BLUE ASH, Ohio -- When lawmakers passed the Republican tax bill, the Sheffer Corporation in Blue Ash gave $1,000 bonuses to employees.
Now, President Donald Trump is looking to highlight the effects of that tax bill, and he's planning to speak about it at Sheffer on Monday.
While not everyone has taken steps like Sheffer has, some business owners seem to be very positive about the economy's future.
Six years ago, there were 35 employees at Innovative Labeling Solutions in Fairfield Township. Now the label maker has more than 100, with economic rebound driving the growth.
ILS President and CEO Jay Dollries said digital printing for the growth. With the new tax plan in place, Dollries said it's easier to plan for an investment in the future.
"We can buy equipment and write off much more up front, versus having to do it depreciated over eight to 10 years," he said.
Willard Slivinski was hired in 2012, just as the economy started to pick up.
"I bought a house, increased my 401k savings, more savings in the bank, it's just a domino effect," he said. "You become positive and things just start rolling over. More and more comes in."
Dollries hopes that continues. The way he sees it, more growth will come if Washington keeps reducing the number of regulations that put up barriers to growth.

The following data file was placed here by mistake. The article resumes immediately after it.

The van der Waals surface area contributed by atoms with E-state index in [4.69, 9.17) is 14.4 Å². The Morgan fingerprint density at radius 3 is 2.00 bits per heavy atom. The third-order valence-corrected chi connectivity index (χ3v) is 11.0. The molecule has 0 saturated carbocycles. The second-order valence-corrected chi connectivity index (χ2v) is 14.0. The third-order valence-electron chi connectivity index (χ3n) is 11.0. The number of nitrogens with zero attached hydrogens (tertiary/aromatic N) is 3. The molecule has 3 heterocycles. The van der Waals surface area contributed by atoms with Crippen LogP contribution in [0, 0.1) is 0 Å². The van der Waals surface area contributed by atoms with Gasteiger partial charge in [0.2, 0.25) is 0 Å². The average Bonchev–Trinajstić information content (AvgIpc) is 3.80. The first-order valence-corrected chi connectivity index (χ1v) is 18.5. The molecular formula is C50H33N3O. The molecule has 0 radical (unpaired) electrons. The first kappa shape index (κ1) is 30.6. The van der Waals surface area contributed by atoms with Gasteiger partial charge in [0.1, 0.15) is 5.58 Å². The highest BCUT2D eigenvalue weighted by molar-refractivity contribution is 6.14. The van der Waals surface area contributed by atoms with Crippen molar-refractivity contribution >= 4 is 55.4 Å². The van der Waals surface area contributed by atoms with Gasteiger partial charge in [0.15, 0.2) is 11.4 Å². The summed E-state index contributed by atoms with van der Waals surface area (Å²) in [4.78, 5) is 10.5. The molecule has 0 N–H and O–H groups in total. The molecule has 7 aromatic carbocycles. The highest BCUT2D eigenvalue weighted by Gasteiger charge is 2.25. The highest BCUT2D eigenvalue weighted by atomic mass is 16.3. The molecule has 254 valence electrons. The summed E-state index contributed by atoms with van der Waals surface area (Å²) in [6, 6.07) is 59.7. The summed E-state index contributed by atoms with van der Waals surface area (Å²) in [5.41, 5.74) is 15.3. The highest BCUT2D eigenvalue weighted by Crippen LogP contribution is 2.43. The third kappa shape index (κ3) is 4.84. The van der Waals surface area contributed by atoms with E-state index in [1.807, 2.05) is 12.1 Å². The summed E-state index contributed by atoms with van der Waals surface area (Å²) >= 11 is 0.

"I think it's continuing to take some of the burden off of the businesses from a regulation standpoint," Dollries said. "We've certainly seen a lot of that. Those things really help us and take burdens off those things that don't bring balue to our product."
Over at Vesi Sportswear in Lincoln Heights, there weren't bonuses after the tax bill passed. But it did provide a different kind of benefit.
The company makes sportswear for organizations, colleges -- anyone who wants a logo on clothing. Co-founder Greg Victonti said the pace has really picked up as the economy has improved.
"We probably added about 15 percent in staffing, and I think that's really the tip of the iceberg," he said. "I think we'll see our growth in the next two to three years be more significant."
Visconti and co-founder Dale Davidson said the tax bill has been a tremendous catalyst for new investment. The entire cost can be depreciated, and that's important when it comes to embroidery machines.
"They run anywhere from $80,000 to $100,000," Davidson said. "So, we're able to depreciate that acquisition 100 percent. You can obviously save a lot of taxes."
Visconti and Davidson are also anticipating cuts to regulations on businesses. They said that could help more firms get more capital for expansion.
"Deregulation should help small businesses be able to find the additional funds that they need to fund their growth," Visconti said.